Russia said on Tuesday that calls by the president of Lithuania to supply Ukraine with fighter planes highlighted the "extremely aggressive position" of the Baltic states and Poland, and that "major European countries" should counterbalance their stance.
Lithuanian President Gitanas Nauseda said on Monday that NATO should stop drawing "red lines" and should supply Ukraine with whatever weapons it needed, including fighter jets and long-range missiles.
Asked about those comments, Kremlin spokesman Dmitry Peskov told reporters: "In general, we see an extremely aggressive position from representatives of the Baltic countries and Poland. They are apparently ready to do anything to provoke the growth of further confrontation, with little regard for the consequences."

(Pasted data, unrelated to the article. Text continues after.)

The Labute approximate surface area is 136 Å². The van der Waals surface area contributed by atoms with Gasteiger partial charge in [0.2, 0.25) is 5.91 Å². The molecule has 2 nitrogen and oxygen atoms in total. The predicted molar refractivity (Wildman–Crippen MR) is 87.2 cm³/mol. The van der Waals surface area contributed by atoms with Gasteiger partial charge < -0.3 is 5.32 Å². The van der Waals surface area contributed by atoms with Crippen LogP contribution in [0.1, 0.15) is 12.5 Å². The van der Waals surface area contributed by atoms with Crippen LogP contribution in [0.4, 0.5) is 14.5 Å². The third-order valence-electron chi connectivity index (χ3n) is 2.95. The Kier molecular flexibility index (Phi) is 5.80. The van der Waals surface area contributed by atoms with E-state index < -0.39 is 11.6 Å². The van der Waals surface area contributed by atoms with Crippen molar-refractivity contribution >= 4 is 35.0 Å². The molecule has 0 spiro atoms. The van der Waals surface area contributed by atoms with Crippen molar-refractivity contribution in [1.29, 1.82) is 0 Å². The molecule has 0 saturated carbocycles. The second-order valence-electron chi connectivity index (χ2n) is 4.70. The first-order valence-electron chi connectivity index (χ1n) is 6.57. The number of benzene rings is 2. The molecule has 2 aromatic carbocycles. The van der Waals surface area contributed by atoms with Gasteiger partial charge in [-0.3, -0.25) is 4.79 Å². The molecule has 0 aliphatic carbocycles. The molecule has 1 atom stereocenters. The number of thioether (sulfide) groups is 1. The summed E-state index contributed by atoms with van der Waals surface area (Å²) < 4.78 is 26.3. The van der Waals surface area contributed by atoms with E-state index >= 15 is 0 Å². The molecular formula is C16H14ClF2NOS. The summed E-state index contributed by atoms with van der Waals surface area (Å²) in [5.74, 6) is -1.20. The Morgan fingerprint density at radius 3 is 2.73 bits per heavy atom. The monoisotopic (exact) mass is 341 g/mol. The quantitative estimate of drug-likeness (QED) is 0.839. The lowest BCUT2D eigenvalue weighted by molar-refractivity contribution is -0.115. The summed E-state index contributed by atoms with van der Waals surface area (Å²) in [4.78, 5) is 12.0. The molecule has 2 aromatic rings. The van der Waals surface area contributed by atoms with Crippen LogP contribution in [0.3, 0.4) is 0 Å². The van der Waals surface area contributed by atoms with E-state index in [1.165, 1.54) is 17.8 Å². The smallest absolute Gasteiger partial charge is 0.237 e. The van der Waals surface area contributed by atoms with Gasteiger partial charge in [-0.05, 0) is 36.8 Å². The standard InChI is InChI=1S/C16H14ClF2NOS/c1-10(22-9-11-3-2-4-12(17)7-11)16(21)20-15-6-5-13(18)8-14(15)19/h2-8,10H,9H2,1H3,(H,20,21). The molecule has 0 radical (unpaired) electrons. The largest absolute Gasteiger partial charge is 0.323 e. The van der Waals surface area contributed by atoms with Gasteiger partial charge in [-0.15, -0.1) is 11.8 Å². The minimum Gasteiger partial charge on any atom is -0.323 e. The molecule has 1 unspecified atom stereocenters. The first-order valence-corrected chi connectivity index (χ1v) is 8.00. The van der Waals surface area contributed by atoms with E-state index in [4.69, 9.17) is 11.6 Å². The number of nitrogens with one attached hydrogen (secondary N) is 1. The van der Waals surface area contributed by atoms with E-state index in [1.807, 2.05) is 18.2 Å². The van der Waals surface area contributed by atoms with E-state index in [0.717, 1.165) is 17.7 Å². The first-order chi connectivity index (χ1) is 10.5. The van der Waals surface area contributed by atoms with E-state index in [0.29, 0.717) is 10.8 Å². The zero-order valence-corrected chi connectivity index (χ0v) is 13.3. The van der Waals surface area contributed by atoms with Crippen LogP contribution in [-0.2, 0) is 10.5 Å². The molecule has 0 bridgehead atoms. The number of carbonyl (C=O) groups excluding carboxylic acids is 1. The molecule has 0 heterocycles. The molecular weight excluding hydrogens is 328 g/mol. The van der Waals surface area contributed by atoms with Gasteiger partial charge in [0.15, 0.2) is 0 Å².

He added: "Of course, it is very sad that under these conditions the leaders of major European countries, who drive all European processes, unfortunately do not play a balancing role."
Nauseda's call followed decisions last week by Germany and the United States to supply battle tanks to Ukraine, a move Russia described as an escalation of the conflict.
The Baltic states of Lithuania, Latvia and Estonia - all ruled by Moscow until they broke away from the Soviet Union in 1991 - have strongly backed Ukraine, supporting its argument that it needs more advanced Western weapons as soon as possible in order to head off a feared new Russian offensive.
Moscow sent tens of thousands of troops into Ukraine on Feb. 24 last year in what it called a "special military operation."
(Reporting by Reuters; Editing by Andrew Osborn)